skip to main content

Title: Climate‐mediated population dynamics of a migratory songbird differ between the trailing edge and range core

Understanding the demographic drivers of range contractions is important for predicting species' responses to climate change; however, few studies have examined the effects of climate change on survival and recruitment across species' ranges. We show that climate change can drive trailing edge range contractions through the effects on apparent survival, and potentially recruitment, in a migratory songbird. We assessed the demographic drivers of trailing edge range contractions using a long‐term demography dataset for the black‐throated blue warbler (Setophaga caerulescens) collected across elevational climate gradients at the trailing edge and core of the breeding range. We used a Bayesian hierarchical model to estimate the effect of climate change on apparent survival and recruitment and to forecast population viability at study plots through 2040. The trailing edge population at the low‐elevation plot became locally extinct by 2017. The local population at the mid‐elevation plot at the trailing edge gradually declined and is predicted to become extirpated by 2040. Population declines were associated with warming temperatures at the mid‐elevation plot, although results were more equivocal at the low‐elevation plot where we had fewer years of data. Population density was stable or increasing at the range core, although warming temperatures are predicted to cause population declines by 2040 at the low‐elevation plot. This result suggests that even populations within the geographic core of the range are vulnerable to climate change. The demographic drivers of local population declines varied between study plots, but warming temperatures were frequently associated with declining rates of population growth and apparent survival. Declining apparent survival in our study system is likely to be associated with increased adult emigration away from poor‐quality habitats. Our results suggest that demographic responses to warming temperatures are complex and dependent on local conditions and geographic range position, but spatial variation in population declines is consistent with the climate‐mediated range shift hypothesis. Local populations of black‐throated blue warblers near the warm‐edge range boundary at low latitudes and low elevations are likely to be the most vulnerable to climate change, potentially leading to local extirpation and range contractions.

more » « less
Award ID(s):
1637685 1652223
Author(s) / Creator(s):
 ;  ;  ;  ;  ;  ;  ;  ;  ;  ;  ;  ;  ;  
Publisher / Repository:
Wiley Blackwell (John Wiley & Sons)
Date Published:
Journal Name:
Ecological Monographs
Medium: X
Sponsoring Org:
National Science Foundation
More Like this
  1. Abstract

    Many predictions of how climate change will impact biodiversity have focused on range shifts using species‐wide climate tolerances, an approach that ignores the demographic mechanisms that enable species to attain broad geographic distributions. But these mechanisms matter, as responses to climate change could fundamentally differ depending on the contributions of life‐history plasticity vs. local adaptation to species‐wide climate tolerances. In particular, if local adaptation to climate is strong, populations across a species’ range—not only those at the trailing range edge—could decline sharply with global climate change. Indeed, faster rates of climate change in many high latitude regions could combine with local adaptation to generate sharper declines well away from trailing edges. Combining 15 years of demographic data from field populations across North America with growth chamber warming experiments, we show that growth and survival in a widespread tundra plant show compensatory responses to warming throughout the species’ latitudinal range, buffering overall performance across a range of temperatures. However, populations also differ in their temperature responses, consistent with adaptation to local climate, especially growing season temperature. In particular, warming begins to negatively impact plant growth at cooler temperatures for plants from colder, northern populations than for those from warmer, southern populations, both in the field and in growth chambers. Furthermore, the individuals and maternal families with the fastest growth also have the lowest water use efficiency at all temperatures, suggesting that a trade‐off between growth and water use efficiency could further constrain responses to forecasted warming and drying. Taken together, these results suggest that populations throughout species’ ranges could be at risk of decline with continued climate change, and that the focus on trailing edge populations risks overlooking the largest potential impacts of climate change on species’ abundance and distribution.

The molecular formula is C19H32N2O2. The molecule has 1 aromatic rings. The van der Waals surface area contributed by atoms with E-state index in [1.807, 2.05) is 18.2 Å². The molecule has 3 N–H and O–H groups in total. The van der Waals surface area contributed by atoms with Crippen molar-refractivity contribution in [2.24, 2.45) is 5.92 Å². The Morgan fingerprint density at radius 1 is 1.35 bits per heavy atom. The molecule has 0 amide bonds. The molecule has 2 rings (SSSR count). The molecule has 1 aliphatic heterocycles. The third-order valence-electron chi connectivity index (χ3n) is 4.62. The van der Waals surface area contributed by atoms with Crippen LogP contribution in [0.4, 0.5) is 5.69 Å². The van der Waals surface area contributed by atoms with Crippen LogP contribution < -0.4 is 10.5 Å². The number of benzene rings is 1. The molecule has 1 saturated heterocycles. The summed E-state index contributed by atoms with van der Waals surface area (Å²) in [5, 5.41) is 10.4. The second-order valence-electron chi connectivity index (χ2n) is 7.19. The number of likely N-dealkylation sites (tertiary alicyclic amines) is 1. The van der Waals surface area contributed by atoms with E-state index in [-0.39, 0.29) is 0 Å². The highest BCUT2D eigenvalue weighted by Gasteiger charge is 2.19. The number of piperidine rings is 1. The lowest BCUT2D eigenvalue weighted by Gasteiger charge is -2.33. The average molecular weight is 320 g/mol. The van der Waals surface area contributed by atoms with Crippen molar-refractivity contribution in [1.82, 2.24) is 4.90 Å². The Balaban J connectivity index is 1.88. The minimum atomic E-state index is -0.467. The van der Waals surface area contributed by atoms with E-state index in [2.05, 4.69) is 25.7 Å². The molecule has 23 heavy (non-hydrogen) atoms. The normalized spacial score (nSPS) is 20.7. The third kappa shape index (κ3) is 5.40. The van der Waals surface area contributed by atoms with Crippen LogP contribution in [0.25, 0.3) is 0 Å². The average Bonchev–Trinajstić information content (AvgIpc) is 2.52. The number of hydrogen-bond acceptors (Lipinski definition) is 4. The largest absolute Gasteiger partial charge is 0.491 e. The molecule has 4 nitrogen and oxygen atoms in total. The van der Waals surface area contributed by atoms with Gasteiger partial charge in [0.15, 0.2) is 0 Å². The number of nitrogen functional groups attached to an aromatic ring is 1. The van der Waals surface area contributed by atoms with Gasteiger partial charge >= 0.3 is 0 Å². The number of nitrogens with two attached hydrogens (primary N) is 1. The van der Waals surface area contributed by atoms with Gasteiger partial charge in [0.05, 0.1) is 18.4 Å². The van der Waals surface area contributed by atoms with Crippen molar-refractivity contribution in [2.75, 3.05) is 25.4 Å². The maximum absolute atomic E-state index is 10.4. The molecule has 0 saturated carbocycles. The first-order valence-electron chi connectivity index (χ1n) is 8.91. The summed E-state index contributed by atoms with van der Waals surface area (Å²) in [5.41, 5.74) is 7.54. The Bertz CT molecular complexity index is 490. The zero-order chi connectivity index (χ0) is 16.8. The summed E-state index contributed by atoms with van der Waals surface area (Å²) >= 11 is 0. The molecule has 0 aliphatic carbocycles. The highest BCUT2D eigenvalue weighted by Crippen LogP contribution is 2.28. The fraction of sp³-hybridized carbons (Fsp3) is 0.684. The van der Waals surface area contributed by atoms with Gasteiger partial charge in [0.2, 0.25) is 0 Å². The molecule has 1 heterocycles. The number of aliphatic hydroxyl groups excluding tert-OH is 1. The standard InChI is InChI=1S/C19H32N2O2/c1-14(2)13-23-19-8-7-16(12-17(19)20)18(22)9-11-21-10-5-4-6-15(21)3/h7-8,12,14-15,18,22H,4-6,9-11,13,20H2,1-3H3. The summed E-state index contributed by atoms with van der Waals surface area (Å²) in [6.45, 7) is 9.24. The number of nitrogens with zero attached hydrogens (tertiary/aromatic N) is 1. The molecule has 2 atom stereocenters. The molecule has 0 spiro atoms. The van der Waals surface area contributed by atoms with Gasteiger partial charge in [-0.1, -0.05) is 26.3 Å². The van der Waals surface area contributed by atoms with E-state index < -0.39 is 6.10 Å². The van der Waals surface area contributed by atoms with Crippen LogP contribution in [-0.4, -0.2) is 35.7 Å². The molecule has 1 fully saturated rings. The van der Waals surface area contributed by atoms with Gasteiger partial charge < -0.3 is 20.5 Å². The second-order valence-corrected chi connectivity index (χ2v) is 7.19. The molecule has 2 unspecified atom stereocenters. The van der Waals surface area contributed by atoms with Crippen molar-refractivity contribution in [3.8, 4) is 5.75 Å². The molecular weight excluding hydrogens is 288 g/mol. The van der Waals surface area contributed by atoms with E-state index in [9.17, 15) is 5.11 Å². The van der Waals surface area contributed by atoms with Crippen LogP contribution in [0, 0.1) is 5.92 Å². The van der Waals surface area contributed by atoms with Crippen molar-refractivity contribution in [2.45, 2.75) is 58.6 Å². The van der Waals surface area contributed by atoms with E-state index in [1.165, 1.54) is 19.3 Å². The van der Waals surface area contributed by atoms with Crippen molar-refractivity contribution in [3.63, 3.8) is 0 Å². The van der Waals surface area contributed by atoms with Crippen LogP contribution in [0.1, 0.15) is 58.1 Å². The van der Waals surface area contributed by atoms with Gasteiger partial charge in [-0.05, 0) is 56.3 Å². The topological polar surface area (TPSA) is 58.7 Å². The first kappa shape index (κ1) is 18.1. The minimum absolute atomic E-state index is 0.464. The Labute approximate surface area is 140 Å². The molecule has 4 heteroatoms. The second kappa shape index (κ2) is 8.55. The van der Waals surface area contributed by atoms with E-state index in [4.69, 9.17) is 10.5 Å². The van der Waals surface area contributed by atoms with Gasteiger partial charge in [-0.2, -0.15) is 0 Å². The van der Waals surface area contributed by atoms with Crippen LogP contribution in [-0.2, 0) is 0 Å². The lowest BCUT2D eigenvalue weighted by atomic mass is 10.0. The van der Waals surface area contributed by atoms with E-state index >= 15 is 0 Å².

more » « less
  2. Marine species worldwide are responding to ocean warming by shifting their ranges to new latitudes and, for intertidal species, elevations. Demographic traits can vary across populations spanning latitudinal and elevational ranges, with impacts on population growth. Understanding how demography varies across gradients from range center to edge could help us predict future shifts, species assemblages, and extinction risks. We investigated demographic traits for 2 range-expanding whelk species:Acanthinucella spirataandMexacanthina lugubris.We measured reproductive output across environmental (latitudinal and shore elevation) gradients along the coast of California, USA. We also conducted intensive measurements of offspring condition (survival and thermal tolerance) across shore elevation forM. lugubrisat one site. We found no difference in reproductive output, body size, or larval survival across shore heights forM. lugubris,suggesting that egg-laying behavior buffers developing stages from the relatively high level of thermal variation experienced due to daily tidal emersion. However, across latitudes, reproductive output increased toward the leading range edge forA. spirata, and body size increased for both species. Increased vital rates at the leading range edge could increase whelk population growth and expansion, allowing species to persist under climate change even if contractions occur at trailing edges.